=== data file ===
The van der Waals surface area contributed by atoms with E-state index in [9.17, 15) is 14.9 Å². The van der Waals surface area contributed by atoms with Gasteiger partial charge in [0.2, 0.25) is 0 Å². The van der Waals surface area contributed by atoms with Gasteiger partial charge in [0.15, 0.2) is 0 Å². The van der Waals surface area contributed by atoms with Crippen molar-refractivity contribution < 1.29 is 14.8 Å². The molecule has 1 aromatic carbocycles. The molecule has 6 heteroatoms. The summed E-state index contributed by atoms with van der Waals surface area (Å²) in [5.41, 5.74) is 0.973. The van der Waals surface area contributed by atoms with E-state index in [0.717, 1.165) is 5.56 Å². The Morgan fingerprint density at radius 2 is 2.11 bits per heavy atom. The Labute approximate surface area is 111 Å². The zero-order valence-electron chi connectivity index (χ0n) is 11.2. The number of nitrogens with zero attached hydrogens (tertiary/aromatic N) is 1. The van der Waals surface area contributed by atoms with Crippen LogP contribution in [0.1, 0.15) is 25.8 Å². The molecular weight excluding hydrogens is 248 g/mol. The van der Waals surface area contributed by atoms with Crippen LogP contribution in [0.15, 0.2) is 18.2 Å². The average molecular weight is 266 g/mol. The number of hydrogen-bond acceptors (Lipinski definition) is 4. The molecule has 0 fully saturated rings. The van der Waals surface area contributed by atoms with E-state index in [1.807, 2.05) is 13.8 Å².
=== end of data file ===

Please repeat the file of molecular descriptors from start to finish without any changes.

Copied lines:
The van der Waals surface area contributed by atoms with E-state index in [9.17, 15) is 14.9 Å². The van der Waals surface area contributed by atoms with Gasteiger partial charge in [0.2, 0.25) is 0 Å². The van der Waals surface area contributed by atoms with Gasteiger partial charge in [0.15, 0.2) is 0 Å². The van der Waals surface area contributed by atoms with Crippen molar-refractivity contribution < 1.29 is 14.8 Å². The molecule has 1 aromatic carbocycles. The molecule has 6 heteroatoms. The summed E-state index contributed by atoms with van der Waals surface area (Å²) in [5.41, 5.74) is 0.973. The van der Waals surface area contributed by atoms with E-state index in [0.717, 1.165) is 5.56 Å². The Morgan fingerprint density at radius 2 is 2.11 bits per heavy atom. The Labute approximate surface area is 111 Å². The zero-order valence-electron chi connectivity index (χ0n) is 11.2. The number of nitrogens with zero attached hydrogens (tertiary/aromatic N) is 1. The van der Waals surface area contributed by atoms with Crippen LogP contribution in [0.1, 0.15) is 25.8 Å². The molecular weight excluding hydrogens is 248 g/mol. The van der Waals surface area contributed by atoms with Crippen LogP contribution in [0.15, 0.2) is 18.2 Å². The average molecular weight is 266 g/mol. The number of hydrogen-bond acceptors (Lipinski definition) is 4. The molecule has 0 fully saturated rings. The van der Waals surface area contributed by atoms with E-state index in [1.807, 2.05) is 13.8 Å².